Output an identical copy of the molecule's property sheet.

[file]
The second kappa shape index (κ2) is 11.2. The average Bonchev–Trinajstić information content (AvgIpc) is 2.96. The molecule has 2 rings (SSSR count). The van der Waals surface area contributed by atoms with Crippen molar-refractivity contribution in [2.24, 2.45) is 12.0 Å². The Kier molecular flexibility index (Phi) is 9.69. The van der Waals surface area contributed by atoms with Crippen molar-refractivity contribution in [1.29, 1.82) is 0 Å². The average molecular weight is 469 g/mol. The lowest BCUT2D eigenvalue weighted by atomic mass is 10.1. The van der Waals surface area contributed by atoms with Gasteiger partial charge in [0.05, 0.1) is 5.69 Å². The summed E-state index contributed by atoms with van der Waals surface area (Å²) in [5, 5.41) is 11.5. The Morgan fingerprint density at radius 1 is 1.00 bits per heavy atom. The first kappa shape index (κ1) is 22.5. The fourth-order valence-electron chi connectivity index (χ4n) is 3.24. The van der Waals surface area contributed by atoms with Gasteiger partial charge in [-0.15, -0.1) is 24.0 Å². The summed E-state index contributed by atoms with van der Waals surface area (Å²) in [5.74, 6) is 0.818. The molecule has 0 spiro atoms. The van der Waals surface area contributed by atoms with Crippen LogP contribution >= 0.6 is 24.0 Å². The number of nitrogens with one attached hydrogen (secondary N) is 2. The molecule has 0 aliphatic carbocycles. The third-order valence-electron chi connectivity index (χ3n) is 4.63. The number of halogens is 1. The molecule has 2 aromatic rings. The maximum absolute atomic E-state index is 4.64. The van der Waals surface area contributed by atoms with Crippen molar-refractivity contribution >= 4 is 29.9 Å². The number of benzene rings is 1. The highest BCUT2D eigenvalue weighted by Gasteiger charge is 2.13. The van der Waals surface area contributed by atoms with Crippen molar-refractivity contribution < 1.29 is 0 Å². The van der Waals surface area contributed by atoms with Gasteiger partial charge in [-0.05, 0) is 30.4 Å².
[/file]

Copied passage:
The second kappa shape index (κ2) is 11.2. The average Bonchev–Trinajstić information content (AvgIpc) is 2.96. The molecule has 2 rings (SSSR count). The van der Waals surface area contributed by atoms with Crippen molar-refractivity contribution in [2.24, 2.45) is 12.0 Å². The Kier molecular flexibility index (Phi) is 9.69. The van der Waals surface area contributed by atoms with Crippen molar-refractivity contribution in [1.29, 1.82) is 0 Å². The average molecular weight is 469 g/mol. The lowest BCUT2D eigenvalue weighted by atomic mass is 10.1. The van der Waals surface area contributed by atoms with Gasteiger partial charge in [0.05, 0.1) is 5.69 Å². The summed E-state index contributed by atoms with van der Waals surface area (Å²) in [5, 5.41) is 11.5. The Morgan fingerprint density at radius 1 is 1.00 bits per heavy atom. The first kappa shape index (κ1) is 22.5. The fourth-order valence-electron chi connectivity index (χ4n) is 3.24. The van der Waals surface area contributed by atoms with Gasteiger partial charge in [-0.15, -0.1) is 24.0 Å². The summed E-state index contributed by atoms with van der Waals surface area (Å²) in [5.74, 6) is 0.818. The molecule has 0 spiro atoms. The van der Waals surface area contributed by atoms with Crippen LogP contribution >= 0.6 is 24.0 Å². The number of nitrogens with one attached hydrogen (secondary N) is 2. The molecule has 0 aliphatic carbocycles. The third-order valence-electron chi connectivity index (χ3n) is 4.63. The number of halogens is 1. The molecule has 2 aromatic rings. The maximum absolute atomic E-state index is 4.64. The van der Waals surface area contributed by atoms with Crippen molar-refractivity contribution >= 4 is 29.9 Å². The number of benzene rings is 1. The highest BCUT2D eigenvalue weighted by Gasteiger charge is 2.13. The van der Waals surface area contributed by atoms with Crippen molar-refractivity contribution < 1.29 is 0 Å². The van der Waals surface area contributed by atoms with Gasteiger partial charge in [-0.05, 0) is 30.4 Å².